Can we talk about the nonsense of caring about which news outlet first reports a big piece of news? I’m not talking about a genuine scoop—a report that wouldn’t have otherwise come to light—but about news that we’re all eventually going to find out anyway. Who Mitt Romney selects to be his running-mate, for instance, or whether the Supreme Court upheld the individual mandate.

I know I’m often out-of-the-loop when it comes to journalism norms and conventions, but this one honestly confounds me. Has any publication ever received a Pulitzer for being the first to report a major announcement? Is there some secret reward at stake—free cookies for a year? A trip to Hawaii? Do colleagues buy you a drink to congratulate you on beating the other networks by ten seconds?

Because if this is just about bragging rights, it needs to stop. Now. And not just because it can lead to some outlets rushing to report incorrect information, as CNN and FOX did with the recent Supreme Court decision on health care reform. But because the race to be first is no longer just a feature of news coverage but often the main factor driving it.

Amy Sullivan, The New Republic. Who Reported It First? Who Cares?

With the Supreme Court about to announce their decision on the constitutionality of the Affordable Care Act our (mostly cable) media were chomping at the bit to be first out of the gate with some BREAKING NEWS.

CNN, as we know, fell flat on its face. It’s been struck down, they reported incorrectly. Their amplification machine went into overdrive with banner headlines on CNN.com and posts on social media until Wolf Blitzer — in a purely Wolf Blitzer moment — helpfully illuminated us all.

“It’s getting a little more complicated,” he said.

As Sullivan points out: “His remark, of course, referred to the network’s own coverage. The court’s decision couldn’t have gotten more complicated because it was final, set down on paper.”

Sullivan’s article is well worth the read. Yes, there’s some importance to speed, she writes, but the media focuses too much on getting it first on too many stories where getting it first really isn’t important. Like, say, a Supreme Court announcement that everyone will hear about when it’s actually announced.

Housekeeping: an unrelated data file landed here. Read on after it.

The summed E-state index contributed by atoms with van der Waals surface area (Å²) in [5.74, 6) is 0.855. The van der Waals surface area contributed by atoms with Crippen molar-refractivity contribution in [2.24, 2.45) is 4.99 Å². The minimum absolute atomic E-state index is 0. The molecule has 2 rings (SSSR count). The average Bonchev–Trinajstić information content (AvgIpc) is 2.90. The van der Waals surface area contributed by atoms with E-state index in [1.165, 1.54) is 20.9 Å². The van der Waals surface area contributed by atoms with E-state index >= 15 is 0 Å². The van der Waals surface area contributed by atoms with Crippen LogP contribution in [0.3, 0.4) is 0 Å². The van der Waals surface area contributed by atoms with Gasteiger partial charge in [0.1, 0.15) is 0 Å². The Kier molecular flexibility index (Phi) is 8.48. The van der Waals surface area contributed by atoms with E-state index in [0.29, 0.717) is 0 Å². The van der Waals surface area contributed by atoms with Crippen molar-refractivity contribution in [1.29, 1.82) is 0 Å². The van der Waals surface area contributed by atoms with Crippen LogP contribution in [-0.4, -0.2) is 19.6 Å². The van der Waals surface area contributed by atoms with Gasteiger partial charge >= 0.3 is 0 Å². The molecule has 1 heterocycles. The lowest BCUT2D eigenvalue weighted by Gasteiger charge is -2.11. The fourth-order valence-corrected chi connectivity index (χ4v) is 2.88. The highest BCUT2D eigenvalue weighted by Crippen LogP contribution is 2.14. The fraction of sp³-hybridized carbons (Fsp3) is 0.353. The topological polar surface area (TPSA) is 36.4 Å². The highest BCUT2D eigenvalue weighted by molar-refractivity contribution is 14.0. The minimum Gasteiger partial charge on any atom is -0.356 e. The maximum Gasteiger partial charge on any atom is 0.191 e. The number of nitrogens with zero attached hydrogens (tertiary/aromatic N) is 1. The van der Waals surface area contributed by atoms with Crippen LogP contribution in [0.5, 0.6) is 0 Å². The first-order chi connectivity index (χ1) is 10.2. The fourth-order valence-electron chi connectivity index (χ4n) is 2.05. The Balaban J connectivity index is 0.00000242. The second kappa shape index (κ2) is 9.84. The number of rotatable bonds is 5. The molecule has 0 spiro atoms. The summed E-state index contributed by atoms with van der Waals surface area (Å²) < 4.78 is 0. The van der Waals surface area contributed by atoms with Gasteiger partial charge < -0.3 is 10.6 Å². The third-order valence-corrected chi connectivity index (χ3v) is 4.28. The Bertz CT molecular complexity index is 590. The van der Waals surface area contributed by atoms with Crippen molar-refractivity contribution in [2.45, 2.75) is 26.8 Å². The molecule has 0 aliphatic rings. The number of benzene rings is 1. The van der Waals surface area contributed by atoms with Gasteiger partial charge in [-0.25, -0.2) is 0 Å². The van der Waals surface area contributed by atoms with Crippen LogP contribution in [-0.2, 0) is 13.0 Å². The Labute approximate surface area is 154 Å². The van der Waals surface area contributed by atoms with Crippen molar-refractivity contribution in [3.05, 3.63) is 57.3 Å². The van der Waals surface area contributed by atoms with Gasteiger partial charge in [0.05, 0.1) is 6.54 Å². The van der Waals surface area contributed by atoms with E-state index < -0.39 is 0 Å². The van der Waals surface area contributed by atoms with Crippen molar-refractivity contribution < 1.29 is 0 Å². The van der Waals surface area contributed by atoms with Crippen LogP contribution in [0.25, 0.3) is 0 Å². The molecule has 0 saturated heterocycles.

If the topic interests you, check out her follow-up. And if your journo-geekery runs real deep, head over to SCOTUSblog where Tom Goldstein walks 7,000 plus words through a minute by minute account of how CNN and Fox got their reporting wrong, and how the whole media scrum works in cases such as this.

  1. eyescribe reblogged this from futurejournalismproject
  2. meisterj reblogged this from futurejournalismproject
  3. fancysweater reblogged this from futurejournalismproject
  4. worldcoup reblogged this from vimoh
  5. vimoh reblogged this from futurejournalismproject
  6. nslayton reblogged this from futurejournalismproject
  7. cafairchild reblogged this from futurejournalismproject
  8. saradcorce reblogged this from futurejournalismproject
  9. flagrantnonsense reblogged this from futurejournalismproject
  10. chasewhiteside reblogged this from futurejournalismproject
  11. readinglist32 reblogged this from futurejournalismproject
  12. cleofuckingpatra reblogged this from ljdigital
  13. motorcyclesdonothavedoors reblogged this from futurejournalismproject
  14. hypotheticaldystopia reblogged this from futurejournalismproject
  15. jaywalter reblogged this from futurejournalismproject
  16. cavalierzee reblogged this from futurejournalismproject
  17. ljdigital reblogged this from futurejournalismproject
  18. futurejournalismproject posted this